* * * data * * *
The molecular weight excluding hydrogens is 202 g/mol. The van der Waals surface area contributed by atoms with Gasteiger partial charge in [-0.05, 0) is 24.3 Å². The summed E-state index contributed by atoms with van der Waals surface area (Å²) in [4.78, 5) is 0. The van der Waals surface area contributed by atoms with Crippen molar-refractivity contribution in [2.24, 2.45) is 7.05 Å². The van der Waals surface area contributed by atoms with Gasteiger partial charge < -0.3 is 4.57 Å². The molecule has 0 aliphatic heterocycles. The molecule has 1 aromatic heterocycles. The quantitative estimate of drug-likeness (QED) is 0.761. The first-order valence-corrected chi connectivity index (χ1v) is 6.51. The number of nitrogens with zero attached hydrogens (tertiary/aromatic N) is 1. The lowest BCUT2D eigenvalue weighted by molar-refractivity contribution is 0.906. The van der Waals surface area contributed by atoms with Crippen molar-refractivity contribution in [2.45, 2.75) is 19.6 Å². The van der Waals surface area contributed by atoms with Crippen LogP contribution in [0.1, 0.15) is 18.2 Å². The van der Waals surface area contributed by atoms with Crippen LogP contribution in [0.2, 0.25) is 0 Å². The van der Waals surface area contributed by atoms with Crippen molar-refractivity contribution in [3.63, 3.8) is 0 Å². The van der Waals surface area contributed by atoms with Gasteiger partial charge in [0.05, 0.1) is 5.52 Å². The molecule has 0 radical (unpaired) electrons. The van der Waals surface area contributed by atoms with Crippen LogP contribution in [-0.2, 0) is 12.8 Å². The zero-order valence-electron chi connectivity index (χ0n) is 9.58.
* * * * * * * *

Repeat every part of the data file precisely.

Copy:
The molecular weight excluding hydrogens is 202 g/mol. The van der Waals surface area contributed by atoms with Gasteiger partial charge in [-0.05, 0) is 24.3 Å². The summed E-state index contributed by atoms with van der Waals surface area (Å²) in [4.78, 5) is 0. The van der Waals surface area contributed by atoms with Crippen molar-refractivity contribution in [2.24, 2.45) is 7.05 Å². The van der Waals surface area contributed by atoms with Gasteiger partial charge < -0.3 is 4.57 Å². The molecule has 0 aliphatic heterocycles. The molecule has 1 aromatic heterocycles. The quantitative estimate of drug-likeness (QED) is 0.761. The first-order valence-corrected chi connectivity index (χ1v) is 6.51. The number of nitrogens with zero attached hydrogens (tertiary/aromatic N) is 1. The lowest BCUT2D eigenvalue weighted by molar-refractivity contribution is 0.906. The van der Waals surface area contributed by atoms with Crippen molar-refractivity contribution in [2.45, 2.75) is 19.6 Å². The van der Waals surface area contributed by atoms with Crippen LogP contribution in [0.1, 0.15) is 18.2 Å². The van der Waals surface area contributed by atoms with Crippen LogP contribution in [0.2, 0.25) is 0 Å². The van der Waals surface area contributed by atoms with Crippen molar-refractivity contribution in [3.63, 3.8) is 0 Å². The van der Waals surface area contributed by atoms with Gasteiger partial charge in [0.05, 0.1) is 5.52 Å². The molecule has 0 radical (unpaired) electrons. The van der Waals surface area contributed by atoms with Crippen LogP contribution in [-0.2, 0) is 12.8 Å². The zero-order valence-electron chi connectivity index (χ0n) is 9.58.